A tight iliacus can also lead to issues with pelvic floor tightness and pain. “I think that is a very important thing for people to be aware of, especially if they’re runners,” says Warneke.
How to Find and Treat the Iliacus
The good news is that the iliacus is easy to find. “If you put your hands on your hips and let your fingertips go toward the front of your pelvis, you’ll find two bones that kind of stick out in the front of your pelvis, those are your ASIS (a.k.a. the anterior superior iliac spine),” explains Koth. “Right inside that bone is a soft spot, and if you kind of curve your hand around the corner of that bone, that’s where the iliacus lives. Because it’s kind of around the corner inside that bone, you need angular pressure to get in there.”
Taking care of the iliacus is a three-step process that involves first releasing the iliacus itself, then releasing the back of the hip, then activating and strengthening the hip flexors and adjacent core and hip stabilizers. While this sounds complicated and time-consuming, it’s not.
Here, the three moves to do. Repeat these every other day until symptoms improve, and then you can maintain by performing them once a week or bi-weekly. (Watch the video above to see these moves in action.)
Step 1: Release the Iliacus
To release the iliacus, we have two options in terms of tools—a 4-inch massage ball or the Hip Hook. To use the ball, first lie on your stomach and place the ball under your pelvis where the iliacus is located. While you lie on top of the ball, use your body weight to apply steady pressure to the area of soreness for about at least 60 seconds while taking deep breaths.
To use the Hip Hook, start by laying on your side. Then, align the tip of the Hip Hook up with your iliacus and roll over onto it until the Hip Hook’s platform is flat on the floor and you’re laying on your belly. Make any minor adjustments necessary to line up the tip of the Hip Hook with a tight spot in your iliacus and then relax and settle in, taking deep breaths—this will likely feel intense.
Press down on the handle of the Hip Hook. Once you’ve applied pressure for at least 30 seconds to apply angular pressure to really access and release the iliacus. Hold here for about 60 more seconds, or until you feel the muscle release.
“Each time you use these tools it will be slightly different,” says Koth. “There might be a certain angle that feels tight today and that same angel might not feel tight tomorrow. So your first step is to identify which area or which position where the ball or the Hip Hook is placed that feels the most tight, and you can move around a bit to discover that. Once you find it, you want to stay on that spot and hold it. Don’t wiggle around. If you really want to get the most long-term benefit you need to just stay on that spot.”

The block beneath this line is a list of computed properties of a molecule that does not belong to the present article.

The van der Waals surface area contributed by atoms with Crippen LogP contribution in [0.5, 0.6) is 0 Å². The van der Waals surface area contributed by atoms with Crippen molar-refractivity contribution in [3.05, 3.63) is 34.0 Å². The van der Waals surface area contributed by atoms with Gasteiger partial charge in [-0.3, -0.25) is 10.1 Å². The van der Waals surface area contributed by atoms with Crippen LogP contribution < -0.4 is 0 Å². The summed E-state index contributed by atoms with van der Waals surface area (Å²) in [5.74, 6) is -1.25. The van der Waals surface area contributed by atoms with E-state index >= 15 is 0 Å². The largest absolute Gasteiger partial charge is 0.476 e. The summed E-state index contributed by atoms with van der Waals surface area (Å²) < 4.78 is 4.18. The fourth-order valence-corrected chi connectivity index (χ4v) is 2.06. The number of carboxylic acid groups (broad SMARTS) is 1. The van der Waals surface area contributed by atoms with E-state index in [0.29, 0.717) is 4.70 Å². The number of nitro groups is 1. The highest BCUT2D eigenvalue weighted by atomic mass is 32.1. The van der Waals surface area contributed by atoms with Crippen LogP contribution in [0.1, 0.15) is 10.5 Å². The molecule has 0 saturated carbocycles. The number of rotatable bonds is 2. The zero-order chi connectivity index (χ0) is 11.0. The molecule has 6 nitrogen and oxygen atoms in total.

Step 2: Release the Back of the Hip
To release the back of the hip, lie flat and your back with both knees bent and placed flat on the floor. Then lift your hips slightly and place the ball under the muscle tissue next to the tailbone and lie on the ball. Look for a sore spot—there will likely be more than one! Once you’ve found an area that’s tender, repeat the same method used for the front of the hip: using your body weight, apply prolonged pressure of at least 60 seconds to each sore spot, or until you feel the muscle release and the soreness subsides.
Step 3: Strengthen the Iliacus
Now that you’ve released your iliacus, the next step is to gently strengthen the muscles in the front of the hip. “When we’re having chronically tight muscles, and our iliacus or psoas muscles are tight and we’re not doing anything to properly load them, strengthen, and dynamically train them to work with our core or with our glutes, that is going to keep them in the cycle of them being tight,” says Warneke.
To address strength in the hip flexors, turn to resisted marches: Put a mini band with light to medium resistance around the balls of your feet. Then, stand tall with good posture, feet about hip-width apart. Slowly lift one knee at a time in a marching motion, keeping the foot flexed, the core engaged and the spine and hips neutral. Avoid leaning from side to side as much as possible as you raise the leg. Instead, engage your core and feel your hip musculature stabilizing you. Repeat 5 times per side.
“The band provides a good tactile cue, and it’s key to keep your spine straight and in neutral, so you’re not arching your back when you march; then you can lift and flex the hip up. It’s actually deceivingly challenging,” Warneke says. “People think that marching will be easy, but if you’re doing it correctly and stabilizing with the right muscles, then you can really feel how it’s working.”
Give Yourself Time to Address Hip Pain from the Iliacus
Another thing to note when releasing the iliacus is that it takes time. The aches might get worse at first, when you’re releasing the illiacus, but it should feel better after about 30 seconds. “If it doesn't start to get better, then you know you’re not on a spot that’s ready,” Koth says.
As with most things, consistency is key in making sure your iliacus stays healthy and happy. “When people first start doing something like this, especially if they’re in a lot of pain, I would recommend giving a day or two break in between each session, and only finding one or two spots each time,” says Koth. Eventually, you’ll lie on the ball or Hip Hook and feel much less soreness or tightness. And that’s when you’re in maintenance phase.